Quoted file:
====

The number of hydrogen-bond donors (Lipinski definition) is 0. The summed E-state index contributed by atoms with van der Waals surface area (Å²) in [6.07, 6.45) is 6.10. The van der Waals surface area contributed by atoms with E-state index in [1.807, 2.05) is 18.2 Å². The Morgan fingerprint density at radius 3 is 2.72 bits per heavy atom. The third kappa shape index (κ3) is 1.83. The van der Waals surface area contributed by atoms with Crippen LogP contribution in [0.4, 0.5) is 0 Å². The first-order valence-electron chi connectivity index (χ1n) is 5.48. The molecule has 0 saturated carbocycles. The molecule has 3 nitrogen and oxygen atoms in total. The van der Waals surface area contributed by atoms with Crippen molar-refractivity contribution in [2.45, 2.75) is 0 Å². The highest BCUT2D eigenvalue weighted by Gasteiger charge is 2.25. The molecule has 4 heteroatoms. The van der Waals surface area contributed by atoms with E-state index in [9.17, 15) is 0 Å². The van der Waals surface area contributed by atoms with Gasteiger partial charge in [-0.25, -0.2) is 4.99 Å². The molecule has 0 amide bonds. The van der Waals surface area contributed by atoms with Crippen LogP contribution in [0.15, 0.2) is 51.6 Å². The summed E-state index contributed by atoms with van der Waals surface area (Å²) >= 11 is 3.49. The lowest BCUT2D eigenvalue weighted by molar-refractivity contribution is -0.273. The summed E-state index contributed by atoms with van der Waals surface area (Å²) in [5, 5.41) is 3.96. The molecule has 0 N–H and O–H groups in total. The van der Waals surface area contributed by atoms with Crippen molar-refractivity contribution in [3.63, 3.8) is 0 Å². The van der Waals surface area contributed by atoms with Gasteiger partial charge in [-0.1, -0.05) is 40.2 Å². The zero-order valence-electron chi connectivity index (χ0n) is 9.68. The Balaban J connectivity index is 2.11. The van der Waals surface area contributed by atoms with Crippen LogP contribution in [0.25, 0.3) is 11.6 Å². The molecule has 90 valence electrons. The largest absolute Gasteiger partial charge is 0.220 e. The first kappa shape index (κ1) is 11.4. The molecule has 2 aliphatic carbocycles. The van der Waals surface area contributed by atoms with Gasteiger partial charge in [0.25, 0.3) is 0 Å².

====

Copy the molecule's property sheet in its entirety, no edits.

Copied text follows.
The number of hydrogen-bond donors (Lipinski definition) is 0. The summed E-state index contributed by atoms with van der Waals surface area (Å²) in [6.07, 6.45) is 6.10. The van der Waals surface area contributed by atoms with E-state index in [1.807, 2.05) is 18.2 Å². The Morgan fingerprint density at radius 3 is 2.72 bits per heavy atom. The third kappa shape index (κ3) is 1.83. The van der Waals surface area contributed by atoms with Crippen LogP contribution in [0.4, 0.5) is 0 Å². The first-order valence-electron chi connectivity index (χ1n) is 5.48. The molecule has 0 saturated carbocycles. The molecule has 3 nitrogen and oxygen atoms in total. The van der Waals surface area contributed by atoms with Crippen molar-refractivity contribution in [2.45, 2.75) is 0 Å². The highest BCUT2D eigenvalue weighted by Gasteiger charge is 2.25. The molecule has 4 heteroatoms. The van der Waals surface area contributed by atoms with E-state index in [9.17, 15) is 0 Å². The van der Waals surface area contributed by atoms with Gasteiger partial charge in [-0.25, -0.2) is 4.99 Å². The molecule has 0 amide bonds. The van der Waals surface area contributed by atoms with Crippen LogP contribution in [0.15, 0.2) is 51.6 Å². The summed E-state index contributed by atoms with van der Waals surface area (Å²) >= 11 is 3.49. The lowest BCUT2D eigenvalue weighted by molar-refractivity contribution is -0.273. The summed E-state index contributed by atoms with van der Waals surface area (Å²) in [5, 5.41) is 3.96. The molecule has 0 N–H and O–H groups in total. The van der Waals surface area contributed by atoms with Crippen molar-refractivity contribution in [3.63, 3.8) is 0 Å². The van der Waals surface area contributed by atoms with Gasteiger partial charge in [-0.1, -0.05) is 40.2 Å². The zero-order valence-electron chi connectivity index (χ0n) is 9.68. The Balaban J connectivity index is 2.11. The van der Waals surface area contributed by atoms with Crippen LogP contribution in [0.25, 0.3) is 11.6 Å². The molecule has 90 valence electrons. The largest absolute Gasteiger partial charge is 0.220 e. The first kappa shape index (κ1) is 11.4. The molecule has 2 aliphatic carbocycles. The van der Waals surface area contributed by atoms with Gasteiger partial charge in [0.25, 0.3) is 0 Å².